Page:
Four starters also return along an offensive line that paved the way for Texas runners to gain better than 200 ypg in 2011, ranking a solid 21st nationally.
The receiving corps is also brimming with difference-makers, with all of the key targets returning from last season led by junior Mike Davis (45 catches in 2011), Jaxon Shipley (44 receptions last year) and deep threat Marquise Goodwin (33 catches LY). Another frosh, Kendall Sanders, is a speed burner who could make similar impact among the receivers as Gray might with the runners.
Now, who is going to get them the ball?
Meanwhile, Manny Diaz’ stop unit should be able to uphold its end of the bargain, with seven starters back from a platoon that ranked an impressive 11th nationally (allowing only 306 ypg) in total defense. Aside from letdowns vs. Oklahoma, Oklahoma State and Baylor (by far the most-potent attacks the 'Horns faced in 2011), the Texas "D" was almost airtight a year ago.
The strength of the platoon probably lies in a fast-closing, hard-hitting secondary that returns all of its starters from a year ago. The cornerback combo of junior Carrington Byndom and Quandre Diggs might be the best corner-cover combo in the Big 12, if not the nation. Senior FS Kenny Vaccaro is on the radar screen of all NFL scouts. This unit helped the Longhorns to an impressive 17th ranking in third-down defense a year ago.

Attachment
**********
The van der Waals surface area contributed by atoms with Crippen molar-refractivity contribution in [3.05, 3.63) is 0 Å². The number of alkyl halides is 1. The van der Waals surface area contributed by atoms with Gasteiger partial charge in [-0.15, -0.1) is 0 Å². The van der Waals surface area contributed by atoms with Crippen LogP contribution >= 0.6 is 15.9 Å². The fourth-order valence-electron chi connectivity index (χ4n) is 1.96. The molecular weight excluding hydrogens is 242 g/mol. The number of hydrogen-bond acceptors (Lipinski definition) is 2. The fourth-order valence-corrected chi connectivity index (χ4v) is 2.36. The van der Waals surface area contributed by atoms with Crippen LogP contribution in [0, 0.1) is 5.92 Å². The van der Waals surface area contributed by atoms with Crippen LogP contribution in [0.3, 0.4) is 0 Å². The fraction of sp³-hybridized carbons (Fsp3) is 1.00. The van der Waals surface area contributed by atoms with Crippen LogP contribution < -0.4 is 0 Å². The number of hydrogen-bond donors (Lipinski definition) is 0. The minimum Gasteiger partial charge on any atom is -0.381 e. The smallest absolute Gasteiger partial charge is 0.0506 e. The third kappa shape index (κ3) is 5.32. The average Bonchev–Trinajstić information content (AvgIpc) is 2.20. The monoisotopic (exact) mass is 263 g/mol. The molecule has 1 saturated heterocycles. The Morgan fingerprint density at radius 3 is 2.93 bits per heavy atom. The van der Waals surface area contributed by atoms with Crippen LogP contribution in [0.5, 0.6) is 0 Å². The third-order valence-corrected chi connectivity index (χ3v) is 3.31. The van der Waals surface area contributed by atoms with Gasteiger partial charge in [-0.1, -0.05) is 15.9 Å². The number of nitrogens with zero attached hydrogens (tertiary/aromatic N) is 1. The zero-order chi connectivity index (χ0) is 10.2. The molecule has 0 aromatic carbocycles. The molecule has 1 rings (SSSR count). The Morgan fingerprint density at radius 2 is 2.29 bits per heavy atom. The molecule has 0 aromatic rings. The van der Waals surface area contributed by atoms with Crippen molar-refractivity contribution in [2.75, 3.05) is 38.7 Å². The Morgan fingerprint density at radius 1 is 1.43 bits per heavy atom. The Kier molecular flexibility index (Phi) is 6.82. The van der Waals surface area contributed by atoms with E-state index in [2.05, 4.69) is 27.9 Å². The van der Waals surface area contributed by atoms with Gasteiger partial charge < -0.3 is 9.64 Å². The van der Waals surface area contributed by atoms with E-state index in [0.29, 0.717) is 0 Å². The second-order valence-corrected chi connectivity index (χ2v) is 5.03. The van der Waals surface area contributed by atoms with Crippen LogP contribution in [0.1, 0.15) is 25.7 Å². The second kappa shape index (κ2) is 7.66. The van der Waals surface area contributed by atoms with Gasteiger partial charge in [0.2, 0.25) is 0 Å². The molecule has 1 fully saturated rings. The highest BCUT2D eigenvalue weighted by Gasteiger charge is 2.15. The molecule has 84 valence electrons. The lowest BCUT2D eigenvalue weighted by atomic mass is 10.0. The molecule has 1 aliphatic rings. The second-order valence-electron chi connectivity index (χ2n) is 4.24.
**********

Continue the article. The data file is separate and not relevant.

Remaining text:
The platoon also ranked sixth in rush defense last season, and though two new DTs must be plugged into the starting lineup, returning DEs Jackson Jeffcoat (recovered from the torn pectoral muscle from last season) and Alex Okafor return after combining for 15 sacks a year ago.
If there are concerns within the stop unit, they’re at the LB spots, which took a couple of graduation hits. But another of Mack’s ballyhooed frosh, Dalton Sanders, could be ready to step in immediately at MLB. Junior outside backer Jordan Hicks is a steadying force who promises to assume a leadership role after making 51 tackles as a soph a year ago.
Another potential headache could be with the kicking game that was inconsistent a year ago. Brown might be counting upon a true frosh PK, Nick Jordan, to cure some of those ills this fall.
The schedule is made for a quick break, with Wyoming, Bob Davie’s rebuilding New Mexico and High Freeze’s rebuilding Ole Miss out of the blocks before things get significantly tougher in late September, beginning with a trip to Oklahoma State. Remember, it was at midseason a year ago when things began to unravel, as Texas faded after a quick 4-0 break from the gate.
Spread-wise, rest assured many Texas-exes are aware that Brown has been underachieving against the number the past few years, too. Indeed, Texas has covered only four of 13 at Austin since 2010, another number Mack is going to have to improve upon to get back into the good graces of the Longhorn support base.
Summary: Everything looks in place for a Longhorn renaissance. Well, everything except the QB position, and that’s a big one to be worried about entering the fall. Safe to say that the Texas season depends upon either David Ash or Case McCoy taking the reins at the position and delivering consistency and leadership. The supporting cast is strong enough that the 'Horns don’t need either to be Vince Young to make a serious run in the Big 12.
But if McCoy and Ash aren’t up to the task, and 2012 ends up looking a lot like 2011 (and Texas gets whipped by Oklahoma again), it could be nervous time for Mack Brown.